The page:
Shot Down is about author Steve Snyder’s father, Howard Snyder, the ten-man crew of the B-17 Susan Ruth, and the unique experiences of each man after their plane was knocked out of the sky by German fighters over the French-Belgian border on Feb 8, 1944. Some crew members died, some were captured and became prisoners of war. Some evaded the Germans for awhile but were betrayed, captured, and shot. Some men evaded capture and were missing in action for seven months.

The stories are all different and are all remarkable. Through personal letters, oral and written accounts, military records, and interviews, all from people who took part in the events that happened 70 years ago, the stories of the crewmen come alive. Further enhancing their stories are more than 200 time period photographs of the people who were involved and the places where the events took place. Even before the dramatic battle in the air and the subsequent harrowing events on the ground, the story is informative, insightful, and captivating.

Prior to the fateful event on Feb 8, 1944, the book covers the men’s training, their journey in England, life while stationed there, and numerous combat missions. Everything is centered around the 306th Bomb Group stationed at Thurleigh, England of which the crew of the Susan Ruth was a part. To add background and context, many historical facts about the war are entwined throughout the book so that the reader has a feel for and understanding of what was occurring on a broader scale. Thus, it is a fascinating account of brave individuals, featuring pilot Howard Snyder, set within the compelling events of the war in Europe. You will be given an insider’s seat to the drama surrounding a remarkable group of young airmen and the courageous Belgian people who risked their lives to help them.

About Steve Snyder

Growing up, I knew the basics about my father’s war history. He was a B-17 pilot and stationed at Thurleigh, England with the 306th Bomb Group. His plane was named Susan Ruth after my oldest sister who was one year old at the time he went overseas. He flew combat bombing missions over occupied Europe and Germany and was shot down over Belgium. He was missing in action for 7 months but evaded capture. He then joined the French Resistance sabotaging German convoys and was finally liberated when Patton’s 3rd Army came up through France after D-Day.
However, it wasn’t until I retired in 2009 from a 40-year career in sales and sales management that I had the time to really delve into my father’s war experiences in greater detail. I had no intention of writing a book. I just wanted to go through all the material my parents had kept from the war years to learn more.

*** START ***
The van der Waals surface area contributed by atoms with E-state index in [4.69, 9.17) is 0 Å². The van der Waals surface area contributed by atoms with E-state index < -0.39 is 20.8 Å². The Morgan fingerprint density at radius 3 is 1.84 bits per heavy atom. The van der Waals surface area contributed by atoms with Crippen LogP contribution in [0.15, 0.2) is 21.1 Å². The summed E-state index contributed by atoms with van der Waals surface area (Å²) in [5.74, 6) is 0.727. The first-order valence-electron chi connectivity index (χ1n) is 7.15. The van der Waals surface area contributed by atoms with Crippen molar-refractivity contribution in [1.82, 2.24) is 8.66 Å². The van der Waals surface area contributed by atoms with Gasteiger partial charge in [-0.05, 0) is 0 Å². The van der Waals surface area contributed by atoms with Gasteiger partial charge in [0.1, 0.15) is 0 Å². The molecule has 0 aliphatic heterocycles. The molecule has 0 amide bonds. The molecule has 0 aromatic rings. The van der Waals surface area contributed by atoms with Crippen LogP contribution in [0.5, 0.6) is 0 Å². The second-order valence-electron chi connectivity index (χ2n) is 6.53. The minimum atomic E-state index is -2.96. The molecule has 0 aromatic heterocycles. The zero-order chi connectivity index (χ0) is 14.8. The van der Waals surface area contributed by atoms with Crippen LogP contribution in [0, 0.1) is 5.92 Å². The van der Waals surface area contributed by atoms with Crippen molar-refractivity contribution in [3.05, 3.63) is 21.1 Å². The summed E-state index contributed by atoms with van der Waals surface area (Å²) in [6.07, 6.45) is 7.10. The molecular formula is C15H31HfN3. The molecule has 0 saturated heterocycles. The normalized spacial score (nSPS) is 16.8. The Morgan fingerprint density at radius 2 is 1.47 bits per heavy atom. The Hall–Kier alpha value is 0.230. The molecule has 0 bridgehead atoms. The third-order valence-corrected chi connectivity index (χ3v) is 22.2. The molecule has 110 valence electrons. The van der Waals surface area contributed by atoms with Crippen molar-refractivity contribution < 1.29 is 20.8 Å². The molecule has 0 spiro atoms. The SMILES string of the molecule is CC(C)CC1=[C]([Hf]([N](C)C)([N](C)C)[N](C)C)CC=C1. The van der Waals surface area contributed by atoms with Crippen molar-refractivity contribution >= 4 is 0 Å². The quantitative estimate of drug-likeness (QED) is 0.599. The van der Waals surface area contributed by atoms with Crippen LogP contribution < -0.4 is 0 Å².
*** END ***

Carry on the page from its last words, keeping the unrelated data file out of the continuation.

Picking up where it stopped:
Two items were most significant. One was a diary that my father had written about his plane being shot down while he was missing in action. It was absolutely riveting. So much so that it was included in 2 books that were published; The Mighty Eighth by Gerald Astor and First Over Germany by Russell Strong. The other items were all the letters my father had written to my mother while he was stationed in England. In them, he talked about flying combat missions, life on base and in the surrounding villages trips into London, and adventures of his crew. Reading those letters was fascinating, and I became totally fascinated with the story of my father and his crew. In fact, it became my passion.

I went on a quest to find relatives of the crew members and asked them for information. I read book after book about the air war over Europe, spent countless hours on the internet doing research and downloading declassified military documents, and started attending reunions of various WW II organizations listening to veterans tell their stories. I am currently president of the 306th Bomb Group Historical Association.

Finally, in 2012, I decided to write a book. After my years of research, I came to the conclusion that the story of my father and his crew was so unique and so compelling that it just had to be told and people needed to read about it. From the time I started my research until the time the book was published was 4½ years. It took me 12 months to actually write the manuscript and another 8 months to publish it. I formed a one-person limited liability company, Sea Breeze Publishing named for the street I live on in Seal Beach, and contracted with independent professionals for all the necessary services; such as editing, graphic design, interior layout, printing, and fulfillment. It was released in August of 2014 and has received over 20 national book awards.